Old Lyme WPCA Hires Consultant, Debates Sewer Funding and Tests

A meeting of the Old Lyme Water Pollution Control Authority on Tuesday night (CT Examiner/Hewitt)


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OLD LYME — The Water Pollution Control Authority made incremental progress Tuesday night, approving a contract to hire a benefit assessment consultant, discussing a potential agreement with the three private beach communities, as well as considering an independent expert to evaluate water testing at Hawk’s Nest. 

WPCA Chair Richard Prendergast said that hiring a assessement consultant will help define variables in the town’s Sound View Beach neighborhood which is slated for sewer installation, but has a wide range of commercial and residential properties.

In a referendum on August 13, town voters approved a $9.5 million sewer construction bond for Sound View Beach and  Miscellaneous Town Area B. The project will receive partial reimbursement with a 25 percent Clean Water Funds grant, reducing costs to about $7.44 million. 

“A consultant might be able to help us with establishing our methods and handling those commercial properties that are tricky to figure a fair benefit assessment,” said Prendergast. 

A benefit assessment is “the charge a municipality or wastewater district places against a property to recover the cost of capital expenditures for the acquisition, construction or upgrading of wastewater collection, conveyance or treatment facilities.”

Old Lyme Assessor Melinda Kronfeld would also provide a “refresh” of the assessed properties in the Sound View sewer project, said Prendergast, but because of a software issue those numbers were not yet available. 

Cost-sharing agreement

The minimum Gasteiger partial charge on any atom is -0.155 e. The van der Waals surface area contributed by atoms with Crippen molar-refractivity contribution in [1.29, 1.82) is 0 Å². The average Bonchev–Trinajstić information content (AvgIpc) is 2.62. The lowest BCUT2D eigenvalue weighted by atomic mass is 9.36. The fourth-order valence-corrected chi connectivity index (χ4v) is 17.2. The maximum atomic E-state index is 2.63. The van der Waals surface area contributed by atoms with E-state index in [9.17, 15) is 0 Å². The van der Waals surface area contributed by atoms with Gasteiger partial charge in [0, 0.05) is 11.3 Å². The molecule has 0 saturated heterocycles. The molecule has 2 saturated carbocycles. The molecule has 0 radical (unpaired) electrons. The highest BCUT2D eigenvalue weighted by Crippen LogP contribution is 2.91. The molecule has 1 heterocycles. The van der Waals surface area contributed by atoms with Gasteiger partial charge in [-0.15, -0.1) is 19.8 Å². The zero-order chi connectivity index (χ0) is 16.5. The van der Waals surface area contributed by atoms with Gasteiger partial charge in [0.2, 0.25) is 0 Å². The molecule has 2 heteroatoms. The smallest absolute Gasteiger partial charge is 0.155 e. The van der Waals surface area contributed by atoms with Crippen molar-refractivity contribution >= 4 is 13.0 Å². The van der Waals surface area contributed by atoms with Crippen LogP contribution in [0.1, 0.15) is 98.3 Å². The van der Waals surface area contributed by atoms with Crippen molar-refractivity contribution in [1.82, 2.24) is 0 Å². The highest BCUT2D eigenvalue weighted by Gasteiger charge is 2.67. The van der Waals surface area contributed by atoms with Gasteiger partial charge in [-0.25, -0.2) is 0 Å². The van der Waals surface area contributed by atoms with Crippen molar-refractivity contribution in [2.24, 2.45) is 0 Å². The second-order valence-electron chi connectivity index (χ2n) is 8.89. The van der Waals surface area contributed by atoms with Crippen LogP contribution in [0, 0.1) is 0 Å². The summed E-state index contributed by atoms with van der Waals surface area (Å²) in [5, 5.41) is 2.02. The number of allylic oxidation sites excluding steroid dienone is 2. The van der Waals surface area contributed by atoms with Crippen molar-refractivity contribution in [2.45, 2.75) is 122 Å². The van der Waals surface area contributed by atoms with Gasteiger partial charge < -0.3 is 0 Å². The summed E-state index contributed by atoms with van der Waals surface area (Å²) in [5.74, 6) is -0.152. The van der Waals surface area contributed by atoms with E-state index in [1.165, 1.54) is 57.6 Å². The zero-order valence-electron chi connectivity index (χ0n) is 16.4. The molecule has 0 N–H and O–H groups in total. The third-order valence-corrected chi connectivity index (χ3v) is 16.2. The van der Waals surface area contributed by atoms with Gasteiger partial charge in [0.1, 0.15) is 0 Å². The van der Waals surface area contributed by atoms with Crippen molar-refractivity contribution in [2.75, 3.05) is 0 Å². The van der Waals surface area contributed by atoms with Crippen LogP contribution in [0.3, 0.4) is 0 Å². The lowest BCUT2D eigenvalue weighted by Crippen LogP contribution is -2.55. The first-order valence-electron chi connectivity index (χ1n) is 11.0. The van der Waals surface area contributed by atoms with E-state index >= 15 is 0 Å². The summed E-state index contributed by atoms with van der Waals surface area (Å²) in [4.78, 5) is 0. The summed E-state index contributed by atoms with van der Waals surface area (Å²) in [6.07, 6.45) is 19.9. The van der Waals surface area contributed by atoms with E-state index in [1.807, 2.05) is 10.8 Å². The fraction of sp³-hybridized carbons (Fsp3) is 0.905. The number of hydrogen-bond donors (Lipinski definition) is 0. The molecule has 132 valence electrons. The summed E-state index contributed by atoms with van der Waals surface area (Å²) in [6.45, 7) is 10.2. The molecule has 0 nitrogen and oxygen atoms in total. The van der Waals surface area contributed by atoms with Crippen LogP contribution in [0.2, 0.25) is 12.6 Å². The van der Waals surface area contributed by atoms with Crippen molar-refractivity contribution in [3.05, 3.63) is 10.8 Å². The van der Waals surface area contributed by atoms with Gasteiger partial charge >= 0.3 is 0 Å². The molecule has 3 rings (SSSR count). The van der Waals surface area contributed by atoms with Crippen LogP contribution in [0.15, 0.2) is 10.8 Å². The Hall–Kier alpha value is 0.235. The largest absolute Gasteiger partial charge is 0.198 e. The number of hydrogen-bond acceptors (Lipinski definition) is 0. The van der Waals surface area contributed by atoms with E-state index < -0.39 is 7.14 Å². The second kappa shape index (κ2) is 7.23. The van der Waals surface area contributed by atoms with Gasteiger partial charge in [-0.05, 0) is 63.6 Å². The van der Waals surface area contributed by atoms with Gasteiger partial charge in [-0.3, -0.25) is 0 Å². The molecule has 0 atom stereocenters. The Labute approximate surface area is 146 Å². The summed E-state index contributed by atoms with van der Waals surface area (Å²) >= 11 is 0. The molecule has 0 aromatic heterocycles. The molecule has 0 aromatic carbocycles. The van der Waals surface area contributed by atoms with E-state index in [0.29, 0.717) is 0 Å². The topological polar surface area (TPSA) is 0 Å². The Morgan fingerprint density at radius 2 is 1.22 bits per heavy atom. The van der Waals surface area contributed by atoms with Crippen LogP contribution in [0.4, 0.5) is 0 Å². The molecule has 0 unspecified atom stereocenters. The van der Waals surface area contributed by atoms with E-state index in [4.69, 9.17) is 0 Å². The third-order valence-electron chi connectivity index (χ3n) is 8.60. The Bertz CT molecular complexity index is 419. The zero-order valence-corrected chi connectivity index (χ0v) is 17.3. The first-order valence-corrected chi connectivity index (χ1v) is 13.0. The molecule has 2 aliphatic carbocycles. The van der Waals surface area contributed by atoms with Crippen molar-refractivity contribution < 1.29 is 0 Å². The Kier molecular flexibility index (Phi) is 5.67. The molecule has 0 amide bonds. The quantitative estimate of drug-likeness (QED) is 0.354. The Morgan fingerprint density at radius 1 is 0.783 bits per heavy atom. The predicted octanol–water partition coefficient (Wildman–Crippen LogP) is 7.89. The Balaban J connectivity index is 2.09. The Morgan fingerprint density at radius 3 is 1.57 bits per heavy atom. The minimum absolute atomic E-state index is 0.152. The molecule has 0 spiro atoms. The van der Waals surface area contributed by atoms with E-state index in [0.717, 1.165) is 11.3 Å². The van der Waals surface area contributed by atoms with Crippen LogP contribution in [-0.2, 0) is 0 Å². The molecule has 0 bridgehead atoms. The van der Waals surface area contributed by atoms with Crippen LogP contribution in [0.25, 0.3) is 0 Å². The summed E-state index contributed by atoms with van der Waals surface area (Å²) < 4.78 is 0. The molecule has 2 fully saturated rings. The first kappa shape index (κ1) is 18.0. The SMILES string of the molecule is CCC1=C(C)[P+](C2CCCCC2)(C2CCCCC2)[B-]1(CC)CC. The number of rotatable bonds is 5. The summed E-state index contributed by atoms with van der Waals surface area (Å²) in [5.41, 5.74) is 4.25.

Prendergast said discussions with the the town’s three private beach associations — Old Lyme Shores, Old Colony Beach and Miami Beach — have been productive but haven’t resulted in a finalized agreement. Each private beach association has its own WPCA and will construct sewers in its own chartered jurisdiction.

“We’ve had discussions with the private beach associations — they were wishing to discuss the easements that they need and we were wishing to discuss the joint cost-sharing agreement and how it would work. We have a framework on how it would work. We have what they want us to do and what we want to do and I think in general we agreed, but it’s not formally written. The next step is to schedule the final draft and let’s bless it and go to a possible vote to accept it — so we’re not there yet but we’re making progress,” said Prendergast. 

Prendergast disputed what he described as rumors that the town will spend significantly more money than the private beach associations to join the cost-sharing agreement.

“That’s absolutely false. We’re paying our share, our percentage, and if we do a cost-sharing agreement where we share infrastructure, it saves them money and it saves us money and I think that’s a key driver for us to join the cost-sharing agreement because quite honestly it’s a lot easier to do the wrong thing and not have to negotiate with three different entities but we’re motivated to save money so that’s why we’re doing it,” he said. “And I think it’s the right thing to do to not have two pump stations side by side from each other.”  

Hawk’s Nest